- System complexity and new technologies: As developers adopt new technologies and systems grow increasingly complex, it can be harder than ever to fulfil all the requisite dependencies in test environments. This is especially true when preparing integrated data manually. Data masking, for instance, must anonymise data consistently across a range of databases and files. Otherwise, integrated and end-to-end tests will fail.
These related trends mean that today data of a greater variety is needed faster than ever before. They call for a modernisation of test data “best practices”, avoiding the significant bottlenecks that can raise in a world of rapid development, automated testing, and CI/CD.
Modernising test data
Test data practices today need to be brought into line with the “best practices” found across DevOps and CI/CD pipelines. “Provisioning” data must be automated and parallelised, as well as capable of responding to changing requests on-the-fly. Both automated and manual data requesters must further be capable of triggering the reusable processes on demand, easing the pressure on an overworked data provisioning team.
Fortunately, there are today many effective tools and techniques that address different problems associated with test data. They include data masking to support compliance, generation to boost data variety, and data cloning to make data available to parallel tests, testers, and environments. Database virtualisation has further minimised the time and costs associated with copying data, while data comparisons and analysis engines help testers and developers understand data.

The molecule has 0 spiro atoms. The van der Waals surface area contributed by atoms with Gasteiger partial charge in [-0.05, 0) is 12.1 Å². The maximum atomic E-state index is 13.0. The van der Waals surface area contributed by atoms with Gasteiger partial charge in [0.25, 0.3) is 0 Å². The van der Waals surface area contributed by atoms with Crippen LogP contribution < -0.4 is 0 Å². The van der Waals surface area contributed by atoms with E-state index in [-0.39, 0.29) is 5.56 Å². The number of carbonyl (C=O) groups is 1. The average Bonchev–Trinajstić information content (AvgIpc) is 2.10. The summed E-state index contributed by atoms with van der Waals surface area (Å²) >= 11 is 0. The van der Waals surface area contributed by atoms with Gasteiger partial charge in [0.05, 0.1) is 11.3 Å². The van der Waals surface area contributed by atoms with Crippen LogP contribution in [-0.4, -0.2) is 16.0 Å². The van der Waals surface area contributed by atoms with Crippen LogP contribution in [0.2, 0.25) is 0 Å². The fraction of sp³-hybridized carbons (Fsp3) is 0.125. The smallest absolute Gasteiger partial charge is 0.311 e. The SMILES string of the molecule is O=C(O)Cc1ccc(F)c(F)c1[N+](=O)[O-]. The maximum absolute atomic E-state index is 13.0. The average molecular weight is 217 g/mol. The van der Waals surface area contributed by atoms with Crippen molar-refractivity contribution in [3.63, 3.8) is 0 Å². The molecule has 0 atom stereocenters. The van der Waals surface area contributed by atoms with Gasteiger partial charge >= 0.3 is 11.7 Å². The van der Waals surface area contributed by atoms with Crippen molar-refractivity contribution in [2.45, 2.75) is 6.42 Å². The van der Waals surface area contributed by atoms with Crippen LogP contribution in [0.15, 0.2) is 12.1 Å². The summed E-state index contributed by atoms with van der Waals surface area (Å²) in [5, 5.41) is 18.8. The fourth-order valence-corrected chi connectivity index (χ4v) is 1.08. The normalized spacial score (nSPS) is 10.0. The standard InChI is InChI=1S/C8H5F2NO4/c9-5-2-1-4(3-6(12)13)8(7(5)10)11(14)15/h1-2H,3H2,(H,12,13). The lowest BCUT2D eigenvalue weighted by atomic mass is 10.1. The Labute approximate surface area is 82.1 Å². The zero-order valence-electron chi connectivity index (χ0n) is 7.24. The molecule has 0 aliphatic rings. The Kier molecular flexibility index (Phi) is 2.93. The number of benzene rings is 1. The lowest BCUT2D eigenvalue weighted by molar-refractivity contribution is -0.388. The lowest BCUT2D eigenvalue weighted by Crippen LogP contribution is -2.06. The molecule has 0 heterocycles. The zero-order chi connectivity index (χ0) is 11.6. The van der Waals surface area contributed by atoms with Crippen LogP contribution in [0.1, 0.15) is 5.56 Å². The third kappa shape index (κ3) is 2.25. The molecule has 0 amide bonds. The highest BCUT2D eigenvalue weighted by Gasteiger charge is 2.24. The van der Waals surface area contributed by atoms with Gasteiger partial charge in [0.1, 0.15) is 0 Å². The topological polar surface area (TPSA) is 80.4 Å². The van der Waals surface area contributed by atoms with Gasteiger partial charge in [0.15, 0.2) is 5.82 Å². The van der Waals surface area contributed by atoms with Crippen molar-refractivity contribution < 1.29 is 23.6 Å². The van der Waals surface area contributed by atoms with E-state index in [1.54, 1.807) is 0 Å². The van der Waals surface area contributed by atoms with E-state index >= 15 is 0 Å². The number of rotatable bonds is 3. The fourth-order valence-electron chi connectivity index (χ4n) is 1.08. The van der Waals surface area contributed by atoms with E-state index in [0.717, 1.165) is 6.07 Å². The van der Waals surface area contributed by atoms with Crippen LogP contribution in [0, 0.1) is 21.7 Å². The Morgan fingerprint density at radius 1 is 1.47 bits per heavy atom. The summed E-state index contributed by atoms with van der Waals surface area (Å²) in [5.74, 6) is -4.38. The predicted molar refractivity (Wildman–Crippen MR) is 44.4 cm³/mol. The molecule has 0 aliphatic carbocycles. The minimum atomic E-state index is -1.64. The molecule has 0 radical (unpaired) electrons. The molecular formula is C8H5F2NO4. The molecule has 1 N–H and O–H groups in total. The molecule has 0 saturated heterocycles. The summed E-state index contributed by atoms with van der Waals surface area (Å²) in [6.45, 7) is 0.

You likely already have some of these solutions at your organisation, either built in-house or using commercial tools. The missing piece in many test data strategies is the process by which the different tools can be combined, reused, and made available on demand to manual and automated data requesters. Too often, responsibility is instead pushed back onto an over-worked provisioning team, who adjust and slowly run a set of linear processes for each data request.
A two-stage modernisation strategy for test data accordingly looks as follows:
A two-stage modernisation strategy for test data
In other words, a complete test data strategy must comprise all the technologies needed to create complete and compliant data in parallel and on demand. These techniques must furthermore be standardised and automated, while also being exposed to parallel teams, automation frameworks and CI/CD pipelines. Manual and automated data requesters must be capable of parameterising and triggering reusable test data processes on demand, receiving the data they need on-the-fly.
Want to see this strategy in action?
On October 19 th, I’ll be joining Paul Hammersley of EPI-USE Labs to explore how organisations can move from supporting test data compliance to implementing a modern test data strategy. To see how complete and compliant data can be made available on-the-fly, Testing across SAP and non-SAP systems: From test data compliance to continuous innovation.
About the Author:
Huw Price is the Director of Curiosity Software and Test Data Innovator with over 30 years of experience in software delivery!